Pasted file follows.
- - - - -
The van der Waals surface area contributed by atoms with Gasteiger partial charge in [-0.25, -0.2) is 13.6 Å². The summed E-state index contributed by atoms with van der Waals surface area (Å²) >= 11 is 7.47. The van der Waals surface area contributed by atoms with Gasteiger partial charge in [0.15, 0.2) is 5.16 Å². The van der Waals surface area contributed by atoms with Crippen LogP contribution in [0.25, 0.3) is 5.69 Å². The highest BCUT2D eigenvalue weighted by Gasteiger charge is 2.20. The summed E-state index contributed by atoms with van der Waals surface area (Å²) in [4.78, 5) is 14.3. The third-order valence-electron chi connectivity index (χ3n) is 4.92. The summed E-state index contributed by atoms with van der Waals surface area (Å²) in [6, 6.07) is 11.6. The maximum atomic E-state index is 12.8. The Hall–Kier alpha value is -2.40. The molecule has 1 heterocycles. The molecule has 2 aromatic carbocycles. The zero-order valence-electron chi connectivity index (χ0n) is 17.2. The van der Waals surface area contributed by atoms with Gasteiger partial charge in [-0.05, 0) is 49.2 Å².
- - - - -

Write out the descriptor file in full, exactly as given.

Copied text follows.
The van der Waals surface area contributed by atoms with Gasteiger partial charge in [-0.25, -0.2) is 13.6 Å². The summed E-state index contributed by atoms with van der Waals surface area (Å²) >= 11 is 7.47. The van der Waals surface area contributed by atoms with Gasteiger partial charge in [0.15, 0.2) is 5.16 Å². The van der Waals surface area contributed by atoms with Crippen LogP contribution in [0.25, 0.3) is 5.69 Å². The highest BCUT2D eigenvalue weighted by Gasteiger charge is 2.20. The summed E-state index contributed by atoms with van der Waals surface area (Å²) in [4.78, 5) is 14.3. The third-order valence-electron chi connectivity index (χ3n) is 4.92. The summed E-state index contributed by atoms with van der Waals surface area (Å²) in [6, 6.07) is 11.6. The maximum atomic E-state index is 12.8. The Hall–Kier alpha value is -2.40. The molecule has 1 heterocycles. The molecule has 2 aromatic carbocycles. The zero-order valence-electron chi connectivity index (χ0n) is 17.2. The van der Waals surface area contributed by atoms with Gasteiger partial charge in [-0.05, 0) is 49.2 Å².